Figure 12.2: Coloured lines:
power spectra of global mean temperatures in the unforced control integrations
that are used to provide estimates of internal climate variability in Figure
12.12. All series were linearly detrended prior to analysis, and spectra computed
using a standard Tukey window with the window width (maximum lag used in the estimate)
set to one-fifth of the series length, giving each spectral estimate the same
uncertainty range, as shown (see, e.g., Priestley, 1981). The first 300 years
were omitted from ECHAM3-LSG, CGCM1 and CGCM2 models as potentially trend-contaminated.
Solid black line: spectrum of observed global mean temperatures (Jones et al.,
2001) over the period 1861 to 1998 after removing a best-fit linear trend. This
estimate is unreliable on inter-decadal time-scales because of the likely impact
of external forcing on the observed series and the negative bias introduced by
the detrending. Dotted black line: spectrum of observed global mean temperatures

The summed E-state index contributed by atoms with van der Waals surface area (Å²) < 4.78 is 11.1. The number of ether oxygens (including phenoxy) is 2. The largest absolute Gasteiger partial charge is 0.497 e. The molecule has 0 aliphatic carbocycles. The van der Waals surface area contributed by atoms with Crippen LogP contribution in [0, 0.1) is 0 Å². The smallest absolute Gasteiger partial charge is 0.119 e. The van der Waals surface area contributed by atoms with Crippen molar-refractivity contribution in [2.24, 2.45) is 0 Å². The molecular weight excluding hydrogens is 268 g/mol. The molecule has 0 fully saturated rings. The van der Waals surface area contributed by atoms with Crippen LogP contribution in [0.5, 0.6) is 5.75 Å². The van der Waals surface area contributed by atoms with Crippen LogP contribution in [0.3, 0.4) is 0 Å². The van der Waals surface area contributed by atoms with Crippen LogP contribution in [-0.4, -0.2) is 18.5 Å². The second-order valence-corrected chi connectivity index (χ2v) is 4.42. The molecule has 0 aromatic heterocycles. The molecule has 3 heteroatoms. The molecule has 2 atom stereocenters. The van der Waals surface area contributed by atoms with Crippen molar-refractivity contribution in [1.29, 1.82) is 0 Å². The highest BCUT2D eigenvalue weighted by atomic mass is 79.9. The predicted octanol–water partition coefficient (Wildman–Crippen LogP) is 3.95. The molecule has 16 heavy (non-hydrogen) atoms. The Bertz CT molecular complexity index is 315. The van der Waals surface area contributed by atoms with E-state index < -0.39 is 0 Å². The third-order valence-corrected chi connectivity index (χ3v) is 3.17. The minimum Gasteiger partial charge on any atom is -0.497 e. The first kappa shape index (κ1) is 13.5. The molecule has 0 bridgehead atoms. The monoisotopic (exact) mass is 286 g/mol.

after removing an independent estimate of the externally forced response provided
by the ensemble mean of a coupled model simulation (Stott et al., 2000b, and Figure
12.7c). This estimate will be contaminated by uncertainty in the model-simulated
forced response, together with observation noise and sampling error. However,
unlike the detrending procedure, all of these introduce a positive (upward) bias
in the resulting estimate of the observed spectrum. The dotted line therefore
provides a conservative (high) estimate of observed internal variability at all
frequencies. Asterisks indicate models whose variability is significantly less
than observed variability on 10 to 60 year time-scales after removing either a
best-fit linear trend or an independent estimate of the forced response from the
observed series. Significance is based on an F-test on the ratio observed/model
mean power over this frequency interval and quoted at the 5% level. Power spectral
density (PSD) is defined such that unit-variance uncorrelated noise would have
an expected PSD of unity (see Allen et al., 2000a, for details). Note that different
normalisation conventions can lead to different values, which appear as a constant
offset up or down on the logarithmic vertical scale used here. Differences between
the spectra shown here and the corresponding figure in Stouffer et al. (2000)
shown in Chapter 8, Figure 8.18
are due to the use here of a longer (1861 to 2000) observational record, as opposed
to 1881 to 1991 in Figure 8.18. That figure also
shows 2.5 to 97.5% uncertainty ranges, while for consistency with other figures
in this chapter, the 5 to 95% range is displayed here.